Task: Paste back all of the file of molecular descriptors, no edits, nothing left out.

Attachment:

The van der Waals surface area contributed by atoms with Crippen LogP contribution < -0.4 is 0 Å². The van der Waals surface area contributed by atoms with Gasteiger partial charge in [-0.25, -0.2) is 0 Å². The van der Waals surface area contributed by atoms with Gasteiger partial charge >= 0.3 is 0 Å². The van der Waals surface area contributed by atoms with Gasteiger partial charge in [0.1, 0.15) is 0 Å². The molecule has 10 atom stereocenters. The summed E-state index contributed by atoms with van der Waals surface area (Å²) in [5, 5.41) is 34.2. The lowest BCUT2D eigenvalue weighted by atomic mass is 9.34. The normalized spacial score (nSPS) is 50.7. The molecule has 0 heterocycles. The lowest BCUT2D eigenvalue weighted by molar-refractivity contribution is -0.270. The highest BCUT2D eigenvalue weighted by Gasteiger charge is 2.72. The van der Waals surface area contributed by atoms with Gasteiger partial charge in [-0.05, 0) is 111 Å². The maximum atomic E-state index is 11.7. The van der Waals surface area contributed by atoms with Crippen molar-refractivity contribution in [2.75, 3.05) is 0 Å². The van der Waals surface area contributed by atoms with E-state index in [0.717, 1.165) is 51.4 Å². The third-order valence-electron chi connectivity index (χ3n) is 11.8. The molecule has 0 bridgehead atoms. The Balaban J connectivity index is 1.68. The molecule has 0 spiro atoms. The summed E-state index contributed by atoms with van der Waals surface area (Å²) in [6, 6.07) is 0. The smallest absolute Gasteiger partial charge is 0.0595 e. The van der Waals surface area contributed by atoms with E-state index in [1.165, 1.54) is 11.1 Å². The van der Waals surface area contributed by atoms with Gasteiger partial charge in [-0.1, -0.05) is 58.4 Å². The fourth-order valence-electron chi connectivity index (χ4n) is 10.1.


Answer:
The van der Waals surface area contributed by atoms with Crippen LogP contribution < -0.4 is 0 Å². The van der Waals surface area contributed by atoms with Gasteiger partial charge in [-0.25, -0.2) is 0 Å². The van der Waals surface area contributed by atoms with Gasteiger partial charge >= 0.3 is 0 Å². The van der Waals surface area contributed by atoms with Gasteiger partial charge in [0.1, 0.15) is 0 Å². The molecule has 10 atom stereocenters. The summed E-state index contributed by atoms with van der Waals surface area (Å²) in [5, 5.41) is 34.2. The lowest BCUT2D eigenvalue weighted by atomic mass is 9.34. The normalized spacial score (nSPS) is 50.7. The molecule has 0 heterocycles. The lowest BCUT2D eigenvalue weighted by molar-refractivity contribution is -0.270. The highest BCUT2D eigenvalue weighted by Gasteiger charge is 2.72. The van der Waals surface area contributed by atoms with Gasteiger partial charge in [-0.05, 0) is 111 Å². The maximum atomic E-state index is 11.7. The van der Waals surface area contributed by atoms with Crippen molar-refractivity contribution in [2.75, 3.05) is 0 Å². The van der Waals surface area contributed by atoms with E-state index in [0.717, 1.165) is 51.4 Å². The third-order valence-electron chi connectivity index (χ3n) is 11.8. The molecule has 0 bridgehead atoms. The Balaban J connectivity index is 1.68. The molecule has 0 spiro atoms. The summed E-state index contributed by atoms with van der Waals surface area (Å²) in [6, 6.07) is 0. The smallest absolute Gasteiger partial charge is 0.0595 e. The van der Waals surface area contributed by atoms with E-state index in [1.165, 1.54) is 11.1 Å². The van der Waals surface area contributed by atoms with Gasteiger partial charge in [-0.1, -0.05) is 58.4 Å². The fourth-order valence-electron chi connectivity index (χ4n) is 10.1.